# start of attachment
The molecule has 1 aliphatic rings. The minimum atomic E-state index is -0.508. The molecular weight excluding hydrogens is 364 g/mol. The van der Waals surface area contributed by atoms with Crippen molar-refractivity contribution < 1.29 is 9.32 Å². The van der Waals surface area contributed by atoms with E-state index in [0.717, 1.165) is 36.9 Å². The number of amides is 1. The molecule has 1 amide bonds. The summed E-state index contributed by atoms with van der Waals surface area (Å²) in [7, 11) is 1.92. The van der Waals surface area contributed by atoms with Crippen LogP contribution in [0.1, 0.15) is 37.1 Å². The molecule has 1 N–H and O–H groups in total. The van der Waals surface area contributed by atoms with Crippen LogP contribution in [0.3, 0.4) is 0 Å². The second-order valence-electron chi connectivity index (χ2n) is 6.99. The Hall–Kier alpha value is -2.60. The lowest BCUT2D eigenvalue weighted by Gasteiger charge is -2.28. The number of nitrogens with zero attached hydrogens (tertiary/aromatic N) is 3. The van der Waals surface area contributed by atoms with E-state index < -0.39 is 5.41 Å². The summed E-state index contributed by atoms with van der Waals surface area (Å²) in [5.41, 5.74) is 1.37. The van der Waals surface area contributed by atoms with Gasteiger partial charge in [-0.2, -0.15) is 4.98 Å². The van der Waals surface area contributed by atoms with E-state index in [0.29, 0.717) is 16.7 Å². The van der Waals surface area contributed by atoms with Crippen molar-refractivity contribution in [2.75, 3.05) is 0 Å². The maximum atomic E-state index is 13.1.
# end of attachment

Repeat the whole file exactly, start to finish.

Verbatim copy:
The molecule has 1 aliphatic rings. The minimum atomic E-state index is -0.508. The molecular weight excluding hydrogens is 364 g/mol. The van der Waals surface area contributed by atoms with Crippen molar-refractivity contribution < 1.29 is 9.32 Å². The van der Waals surface area contributed by atoms with E-state index in [0.717, 1.165) is 36.9 Å². The number of amides is 1. The molecule has 1 amide bonds. The summed E-state index contributed by atoms with van der Waals surface area (Å²) in [7, 11) is 1.92. The van der Waals surface area contributed by atoms with Crippen LogP contribution in [0.1, 0.15) is 37.1 Å². The molecule has 1 N–H and O–H groups in total. The van der Waals surface area contributed by atoms with Crippen LogP contribution in [0.3, 0.4) is 0 Å². The second-order valence-electron chi connectivity index (χ2n) is 6.99. The Hall–Kier alpha value is -2.60. The lowest BCUT2D eigenvalue weighted by Gasteiger charge is -2.28. The number of nitrogens with zero attached hydrogens (tertiary/aromatic N) is 3. The van der Waals surface area contributed by atoms with E-state index < -0.39 is 5.41 Å². The summed E-state index contributed by atoms with van der Waals surface area (Å²) in [5.41, 5.74) is 1.37. The van der Waals surface area contributed by atoms with Gasteiger partial charge in [-0.2, -0.15) is 4.98 Å². The van der Waals surface area contributed by atoms with E-state index in [0.29, 0.717) is 16.7 Å². The van der Waals surface area contributed by atoms with Crippen molar-refractivity contribution in [2.75, 3.05) is 0 Å². The maximum atomic E-state index is 13.1.